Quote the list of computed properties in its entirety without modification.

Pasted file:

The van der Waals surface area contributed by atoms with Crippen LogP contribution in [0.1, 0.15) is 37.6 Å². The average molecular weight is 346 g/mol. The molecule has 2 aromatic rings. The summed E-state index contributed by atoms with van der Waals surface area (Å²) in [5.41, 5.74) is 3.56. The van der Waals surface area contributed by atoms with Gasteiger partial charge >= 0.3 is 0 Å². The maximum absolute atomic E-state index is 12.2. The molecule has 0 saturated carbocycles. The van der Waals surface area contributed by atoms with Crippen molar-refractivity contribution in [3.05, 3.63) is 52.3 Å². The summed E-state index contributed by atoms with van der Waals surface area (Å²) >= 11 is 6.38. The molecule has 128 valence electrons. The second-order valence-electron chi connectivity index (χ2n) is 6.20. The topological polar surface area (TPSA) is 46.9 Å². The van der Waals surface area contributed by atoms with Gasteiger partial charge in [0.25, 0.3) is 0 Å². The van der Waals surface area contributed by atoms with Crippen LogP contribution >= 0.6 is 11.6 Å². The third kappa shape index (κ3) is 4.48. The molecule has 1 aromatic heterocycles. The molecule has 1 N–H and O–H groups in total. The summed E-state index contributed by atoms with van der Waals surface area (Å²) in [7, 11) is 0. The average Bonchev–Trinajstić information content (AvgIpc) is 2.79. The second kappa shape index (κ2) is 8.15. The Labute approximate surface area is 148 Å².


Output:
The van der Waals surface area contributed by atoms with Crippen LogP contribution in [0.1, 0.15) is 37.6 Å². The average molecular weight is 346 g/mol. The molecule has 2 aromatic rings. The summed E-state index contributed by atoms with van der Waals surface area (Å²) in [5.41, 5.74) is 3.56. The van der Waals surface area contributed by atoms with Gasteiger partial charge >= 0.3 is 0 Å². The maximum absolute atomic E-state index is 12.2. The molecule has 0 saturated carbocycles. The van der Waals surface area contributed by atoms with Crippen molar-refractivity contribution in [3.05, 3.63) is 52.3 Å². The summed E-state index contributed by atoms with van der Waals surface area (Å²) >= 11 is 6.38. The molecule has 128 valence electrons. The second-order valence-electron chi connectivity index (χ2n) is 6.20. The topological polar surface area (TPSA) is 46.9 Å². The van der Waals surface area contributed by atoms with Gasteiger partial charge in [0.25, 0.3) is 0 Å². The van der Waals surface area contributed by atoms with Crippen LogP contribution >= 0.6 is 11.6 Å². The third kappa shape index (κ3) is 4.48. The molecule has 1 aromatic heterocycles. The molecule has 1 N–H and O–H groups in total. The summed E-state index contributed by atoms with van der Waals surface area (Å²) in [7, 11) is 0. The average Bonchev–Trinajstić information content (AvgIpc) is 2.79. The second kappa shape index (κ2) is 8.15. The Labute approximate surface area is 148 Å².